Tablet House

Date Built: 1909

3 storey commercial building. CSR site for manufacture of sugar tablets and cubes and golden syrup.

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Tablet House

Overview

Golden Syrup Packing Station, circa 1930s Sandra Edwards, Workers Beti and Maria, from CSR Pyrmont Refinery Centenary 1978 Photography Project. Sandra Edwards, ... 200 trays per oven, from CSR Pyrmont Refinery Centenary 1978 Photography Project. Sandra Edwards, 192 cubes per tray ... from CSR Pyrmont Refinery Centenary 1978 Photography Project. View across roof of central laboratory to Tablet House and the refinery Tablet House from Refinery Square The interior of Tablet House 2009 Tablet House from Refinery Drive View of water between Escarpment and Tablet House

The building was erected in 1909, to make tablet sugar, syrup and other products. Renovated as a three-storey office block, the building retains many original features, such as the load-bearing window frames, the open plan layout made possible by cast iron beams, the loading dock opening to Refinery Square and the lift well (now glazed) which cuts a vertical shaft through the building.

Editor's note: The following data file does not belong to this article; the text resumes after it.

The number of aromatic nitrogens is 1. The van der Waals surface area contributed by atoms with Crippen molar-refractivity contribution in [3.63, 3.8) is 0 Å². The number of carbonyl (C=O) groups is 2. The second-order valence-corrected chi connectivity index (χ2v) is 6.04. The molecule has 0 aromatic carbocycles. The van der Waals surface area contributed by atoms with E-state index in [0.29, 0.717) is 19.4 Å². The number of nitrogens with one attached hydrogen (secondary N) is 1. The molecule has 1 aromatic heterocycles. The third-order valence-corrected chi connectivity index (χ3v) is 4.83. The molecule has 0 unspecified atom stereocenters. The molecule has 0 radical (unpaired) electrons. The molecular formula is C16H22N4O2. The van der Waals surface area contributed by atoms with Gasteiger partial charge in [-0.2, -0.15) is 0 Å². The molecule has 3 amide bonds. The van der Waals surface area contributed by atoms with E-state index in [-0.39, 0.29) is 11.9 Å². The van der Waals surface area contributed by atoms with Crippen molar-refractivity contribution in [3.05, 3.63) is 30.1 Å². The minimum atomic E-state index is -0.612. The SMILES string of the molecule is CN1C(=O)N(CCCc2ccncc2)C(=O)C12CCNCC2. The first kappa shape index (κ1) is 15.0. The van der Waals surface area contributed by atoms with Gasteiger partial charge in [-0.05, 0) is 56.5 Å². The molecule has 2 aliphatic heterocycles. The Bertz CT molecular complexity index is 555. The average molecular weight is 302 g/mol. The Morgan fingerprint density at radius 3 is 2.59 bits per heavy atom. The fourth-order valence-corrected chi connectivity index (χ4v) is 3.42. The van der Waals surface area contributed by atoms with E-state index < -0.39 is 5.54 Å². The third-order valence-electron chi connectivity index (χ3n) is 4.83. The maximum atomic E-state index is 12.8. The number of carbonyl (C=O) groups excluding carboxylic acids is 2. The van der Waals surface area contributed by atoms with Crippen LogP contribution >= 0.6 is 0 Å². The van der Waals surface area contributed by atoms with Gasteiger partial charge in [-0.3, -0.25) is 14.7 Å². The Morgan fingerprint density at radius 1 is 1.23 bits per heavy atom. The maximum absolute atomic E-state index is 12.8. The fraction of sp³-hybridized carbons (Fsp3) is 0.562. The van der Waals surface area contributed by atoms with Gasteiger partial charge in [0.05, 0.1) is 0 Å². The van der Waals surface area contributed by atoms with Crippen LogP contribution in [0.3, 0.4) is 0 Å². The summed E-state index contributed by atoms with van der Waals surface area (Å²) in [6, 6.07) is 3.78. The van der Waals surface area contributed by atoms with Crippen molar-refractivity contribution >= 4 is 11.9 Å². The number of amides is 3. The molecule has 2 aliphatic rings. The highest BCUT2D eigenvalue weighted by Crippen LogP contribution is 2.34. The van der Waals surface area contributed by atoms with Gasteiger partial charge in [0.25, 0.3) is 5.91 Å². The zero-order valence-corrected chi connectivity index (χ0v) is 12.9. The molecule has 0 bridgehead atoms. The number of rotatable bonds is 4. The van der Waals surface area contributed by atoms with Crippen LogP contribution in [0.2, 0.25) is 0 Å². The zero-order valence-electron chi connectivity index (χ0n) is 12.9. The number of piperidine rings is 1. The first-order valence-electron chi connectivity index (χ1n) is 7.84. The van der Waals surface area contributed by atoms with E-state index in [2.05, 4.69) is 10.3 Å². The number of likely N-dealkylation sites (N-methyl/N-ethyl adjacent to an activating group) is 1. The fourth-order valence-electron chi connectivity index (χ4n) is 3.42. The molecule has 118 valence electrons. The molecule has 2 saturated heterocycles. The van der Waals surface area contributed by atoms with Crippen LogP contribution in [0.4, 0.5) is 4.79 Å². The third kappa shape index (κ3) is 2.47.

According to Wikipedia,

Tablet is a medium-hard, sugary confection from Scotland…. not as soft as fudge, but not as hard as hard candy [and] often flavoured with vanilla, whisky, or nuts.
According to The Scots Kitchen by F. Marian McNeill, tablet is first noted … in the early 18th century… Tablet is also mentioned in Oor Wullie, a comic book focusing on a scruffy Scottish boy in a world where people speak an extreme form of Scots English.

(Scots had the worst – and fewest – teeth in Western Europe.)

The CSR venture was initiated by a Mr Turner in 1908:

The making of tablet sugar is a matter which we must look into and provide for in the very near future in a way and on a scale which we have not hitherto done; what I saw in England convinced me of the possibilities of the business, and it is sure to extend here at a greater rate than the past developments would lead us to expect; so that our present appliances… will be found altogether inadequate unless we … look ahead a bit.